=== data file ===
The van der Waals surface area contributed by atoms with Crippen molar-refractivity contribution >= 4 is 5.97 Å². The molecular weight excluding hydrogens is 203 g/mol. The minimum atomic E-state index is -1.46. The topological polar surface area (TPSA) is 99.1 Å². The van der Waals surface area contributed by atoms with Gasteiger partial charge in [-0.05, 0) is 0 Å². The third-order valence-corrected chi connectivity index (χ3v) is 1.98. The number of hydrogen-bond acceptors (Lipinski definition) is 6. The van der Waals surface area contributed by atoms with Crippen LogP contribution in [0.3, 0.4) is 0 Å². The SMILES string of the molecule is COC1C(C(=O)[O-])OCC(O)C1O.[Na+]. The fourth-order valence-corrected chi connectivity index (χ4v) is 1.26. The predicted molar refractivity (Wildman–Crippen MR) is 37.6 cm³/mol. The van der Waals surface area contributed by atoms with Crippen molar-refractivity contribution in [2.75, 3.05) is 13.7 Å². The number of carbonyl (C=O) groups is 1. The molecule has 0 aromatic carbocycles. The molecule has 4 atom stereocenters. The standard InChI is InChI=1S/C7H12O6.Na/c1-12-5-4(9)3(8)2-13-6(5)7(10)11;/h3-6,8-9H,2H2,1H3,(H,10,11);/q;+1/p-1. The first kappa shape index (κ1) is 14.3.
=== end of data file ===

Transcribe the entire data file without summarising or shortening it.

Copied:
The van der Waals surface area contributed by atoms with Crippen molar-refractivity contribution >= 4 is 5.97 Å². The molecular weight excluding hydrogens is 203 g/mol. The minimum atomic E-state index is -1.46. The topological polar surface area (TPSA) is 99.1 Å². The van der Waals surface area contributed by atoms with Gasteiger partial charge in [-0.05, 0) is 0 Å². The third-order valence-corrected chi connectivity index (χ3v) is 1.98. The number of hydrogen-bond acceptors (Lipinski definition) is 6. The van der Waals surface area contributed by atoms with Crippen LogP contribution in [0.3, 0.4) is 0 Å². The SMILES string of the molecule is COC1C(C(=O)[O-])OCC(O)C1O.[Na+]. The fourth-order valence-corrected chi connectivity index (χ4v) is 1.26. The predicted molar refractivity (Wildman–Crippen MR) is 37.6 cm³/mol. The van der Waals surface area contributed by atoms with Crippen molar-refractivity contribution in [2.75, 3.05) is 13.7 Å². The number of carbonyl (C=O) groups is 1. The molecule has 0 aromatic carbocycles. The molecule has 4 atom stereocenters. The standard InChI is InChI=1S/C7H12O6.Na/c1-12-5-4(9)3(8)2-13-6(5)7(10)11;/h3-6,8-9H,2H2,1H3,(H,10,11);/q;+1/p-1. The first kappa shape index (κ1) is 14.3.